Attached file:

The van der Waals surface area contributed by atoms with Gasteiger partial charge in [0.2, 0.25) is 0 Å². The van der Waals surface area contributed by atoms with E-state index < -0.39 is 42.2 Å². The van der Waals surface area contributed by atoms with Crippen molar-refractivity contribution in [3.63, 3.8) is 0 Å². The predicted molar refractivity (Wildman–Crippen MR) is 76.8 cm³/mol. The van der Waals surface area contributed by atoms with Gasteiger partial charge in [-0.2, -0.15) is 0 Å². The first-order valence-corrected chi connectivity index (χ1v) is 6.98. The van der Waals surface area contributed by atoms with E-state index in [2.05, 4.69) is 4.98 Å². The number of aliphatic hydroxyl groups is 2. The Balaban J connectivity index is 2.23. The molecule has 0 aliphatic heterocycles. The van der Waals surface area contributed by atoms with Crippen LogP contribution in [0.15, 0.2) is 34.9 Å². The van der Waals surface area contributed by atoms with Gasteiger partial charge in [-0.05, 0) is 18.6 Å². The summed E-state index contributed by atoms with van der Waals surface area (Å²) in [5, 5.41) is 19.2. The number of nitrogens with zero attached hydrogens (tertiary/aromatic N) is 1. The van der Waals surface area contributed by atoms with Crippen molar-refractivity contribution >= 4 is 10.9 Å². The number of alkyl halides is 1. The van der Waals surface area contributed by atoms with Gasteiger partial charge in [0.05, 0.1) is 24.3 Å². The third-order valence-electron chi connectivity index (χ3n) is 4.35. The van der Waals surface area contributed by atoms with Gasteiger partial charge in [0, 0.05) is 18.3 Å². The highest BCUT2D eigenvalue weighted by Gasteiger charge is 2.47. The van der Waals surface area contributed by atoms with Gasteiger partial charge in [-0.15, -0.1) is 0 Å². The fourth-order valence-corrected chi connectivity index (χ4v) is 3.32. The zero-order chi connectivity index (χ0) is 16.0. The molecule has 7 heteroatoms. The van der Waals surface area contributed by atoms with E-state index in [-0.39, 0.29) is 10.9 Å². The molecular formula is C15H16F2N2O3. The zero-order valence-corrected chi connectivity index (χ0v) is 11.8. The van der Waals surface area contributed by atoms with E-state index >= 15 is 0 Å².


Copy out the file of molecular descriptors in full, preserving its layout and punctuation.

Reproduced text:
The van der Waals surface area contributed by atoms with Gasteiger partial charge in [0.2, 0.25) is 0 Å². The van der Waals surface area contributed by atoms with E-state index < -0.39 is 42.2 Å². The van der Waals surface area contributed by atoms with Crippen molar-refractivity contribution in [3.63, 3.8) is 0 Å². The predicted molar refractivity (Wildman–Crippen MR) is 76.8 cm³/mol. The van der Waals surface area contributed by atoms with Gasteiger partial charge in [-0.2, -0.15) is 0 Å². The first-order valence-corrected chi connectivity index (χ1v) is 6.98. The van der Waals surface area contributed by atoms with E-state index in [2.05, 4.69) is 4.98 Å². The number of aliphatic hydroxyl groups is 2. The Balaban J connectivity index is 2.23. The molecule has 0 aliphatic heterocycles. The van der Waals surface area contributed by atoms with Crippen LogP contribution in [0.15, 0.2) is 34.9 Å². The van der Waals surface area contributed by atoms with Gasteiger partial charge in [-0.05, 0) is 18.6 Å². The summed E-state index contributed by atoms with van der Waals surface area (Å²) in [5, 5.41) is 19.2. The number of nitrogens with zero attached hydrogens (tertiary/aromatic N) is 1. The van der Waals surface area contributed by atoms with Crippen molar-refractivity contribution >= 4 is 10.9 Å². The number of alkyl halides is 1. The van der Waals surface area contributed by atoms with Gasteiger partial charge in [0.05, 0.1) is 24.3 Å². The third-order valence-electron chi connectivity index (χ3n) is 4.35. The van der Waals surface area contributed by atoms with Gasteiger partial charge in [0, 0.05) is 18.3 Å². The highest BCUT2D eigenvalue weighted by Gasteiger charge is 2.47. The van der Waals surface area contributed by atoms with Gasteiger partial charge in [-0.15, -0.1) is 0 Å². The fourth-order valence-corrected chi connectivity index (χ4v) is 3.32. The zero-order chi connectivity index (χ0) is 16.0. The molecule has 7 heteroatoms. The van der Waals surface area contributed by atoms with E-state index in [-0.39, 0.29) is 10.9 Å². The molecular formula is C15H16F2N2O3. The zero-order valence-corrected chi connectivity index (χ0v) is 11.8. The van der Waals surface area contributed by atoms with E-state index >= 15 is 0 Å².